A lot of those fires were started by lightning, where ignitions have taken off and become multi-thousand acre wildfires in areas with extremely dry vegetation that experienced a dry winter and a warm spring.
When fire season peaks, in the fall, Swain expects that elevated fire risk to increase closer to the coast. “From a fire risk perspective, the things we already know to be true are that last winter was really dry and that vegetation is drier than it usually would be at this time of the year,” commented Swain.
“The western slopes of the southern Sierra and the San Francisco Bay area haven’t had a lot of fire yet, but we haven’t reached peak season. Really, the central focus of the wildfire activity has been exactly in this region of highly anomalous dryness in the northern third of the state and a bit inland,” he said.
Touching on the larger influence of global climate change Swain explained, “The most obvious thing is that it’s warmer most of the time now than it used to be…not just in the summer, not just in the winter.” Importantly, the warmer weather melts the mountain snowpack earlier, which matters because then hot air can draw more moisture out of the soil, taking it away from plants. With less moisture, the plants are more flammable. “Even precipitation aside, warming temperatures change the level of moisture in ecosystems and alter wildfire risk,” Swain noted
But, even in a typical year, the warmest months along the California coast are September and October. This late season heat comes as the onshore winds that bring cool, moist air in from the ocean, start to reverse themselves and are replaced by offshore winds, which blow hot, dry air from inland out to the coast. These drying winds combined with warm temperatures increase wildfire risk closer to the Pacific, causing the fall peak in fire season. While the height of the fire season usually starts to dwindle down in August in further inland California, the peak is usually just beginning closer (within a few 10s of miles) of the coast around the end of August.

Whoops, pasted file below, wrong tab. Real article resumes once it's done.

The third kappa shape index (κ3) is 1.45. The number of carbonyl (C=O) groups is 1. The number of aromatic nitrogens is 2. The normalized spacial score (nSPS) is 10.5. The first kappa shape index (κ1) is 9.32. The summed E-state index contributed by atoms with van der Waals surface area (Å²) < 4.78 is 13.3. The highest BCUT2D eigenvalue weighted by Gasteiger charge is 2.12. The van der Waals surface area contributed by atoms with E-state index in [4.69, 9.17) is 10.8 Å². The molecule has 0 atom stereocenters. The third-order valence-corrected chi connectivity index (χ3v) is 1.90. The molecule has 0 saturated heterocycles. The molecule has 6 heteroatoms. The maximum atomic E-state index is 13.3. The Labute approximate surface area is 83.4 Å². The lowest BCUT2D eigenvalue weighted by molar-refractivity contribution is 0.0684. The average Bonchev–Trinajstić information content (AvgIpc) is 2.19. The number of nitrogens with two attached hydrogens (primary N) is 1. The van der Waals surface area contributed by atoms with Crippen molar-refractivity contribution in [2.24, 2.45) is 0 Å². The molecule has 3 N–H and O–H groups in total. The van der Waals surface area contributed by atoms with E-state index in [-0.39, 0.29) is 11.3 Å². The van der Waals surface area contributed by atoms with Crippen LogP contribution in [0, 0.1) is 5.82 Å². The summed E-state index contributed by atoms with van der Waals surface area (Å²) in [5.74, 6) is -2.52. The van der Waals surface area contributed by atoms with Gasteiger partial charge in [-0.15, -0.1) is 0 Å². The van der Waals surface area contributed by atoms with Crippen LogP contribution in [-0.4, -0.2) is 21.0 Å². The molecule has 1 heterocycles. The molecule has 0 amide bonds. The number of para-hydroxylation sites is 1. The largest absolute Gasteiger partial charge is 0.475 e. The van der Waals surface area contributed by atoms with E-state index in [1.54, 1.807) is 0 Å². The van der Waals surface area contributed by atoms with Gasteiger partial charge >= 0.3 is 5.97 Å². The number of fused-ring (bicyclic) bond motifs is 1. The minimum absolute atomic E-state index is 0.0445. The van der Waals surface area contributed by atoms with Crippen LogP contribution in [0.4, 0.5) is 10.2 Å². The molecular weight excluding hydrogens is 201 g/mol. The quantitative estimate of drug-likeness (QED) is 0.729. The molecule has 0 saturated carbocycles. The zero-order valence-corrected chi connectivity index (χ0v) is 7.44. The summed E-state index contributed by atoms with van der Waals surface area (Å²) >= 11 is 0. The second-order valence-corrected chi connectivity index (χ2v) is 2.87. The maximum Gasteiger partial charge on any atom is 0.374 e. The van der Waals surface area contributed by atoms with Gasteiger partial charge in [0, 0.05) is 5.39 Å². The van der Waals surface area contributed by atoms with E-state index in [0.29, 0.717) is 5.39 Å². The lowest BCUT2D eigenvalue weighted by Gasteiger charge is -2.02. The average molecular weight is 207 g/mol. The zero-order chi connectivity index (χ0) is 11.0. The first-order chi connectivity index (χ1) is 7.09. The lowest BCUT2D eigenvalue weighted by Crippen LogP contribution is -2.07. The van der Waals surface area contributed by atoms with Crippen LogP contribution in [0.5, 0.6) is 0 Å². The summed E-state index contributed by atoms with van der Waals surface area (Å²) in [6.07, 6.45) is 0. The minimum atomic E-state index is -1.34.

“To a certain extent, that’s usual, but this year we also have this legacy of the super dry winter that preceded it [spring and summer] especially in the northern third of the state,” said Swain. “I think that will play a big role in September, October, and November.”
In addition to following inland patterns to predict what will happen on the coast, Swain takes into consideration atmospheric and ocean conditions. For example, he pays attention to the Pacific Ocean, looking at where it is unusually cool and unusually warm. This year, he said, “There is an elevated change of a La Niña, an unusually cool blob of water.” La Niña events bring cooler, drier weather to southwestern portion of the United States, including Mendocino.
“It’s not a slam dunk, not a done deal, but it would increase the likelihood of a greater fire season,” said Swain of the possible la niña event.
Over the phone, Swain mentioned that it’s not yet clear that we will see a particularly hot second half of the summer. However, because there is no chance of a widespread soaking rainfall happening any time soon, the level of dryness in California will continue to increase for the next few months.
He added that this is what happened with the Camp Fire, where the late start of the rainy season coincided with warm temperatures.
“Subtle changes in seasonality and subtle warming trends combine to produce not at all subtle effects when it comes to wildfire,” said Swain.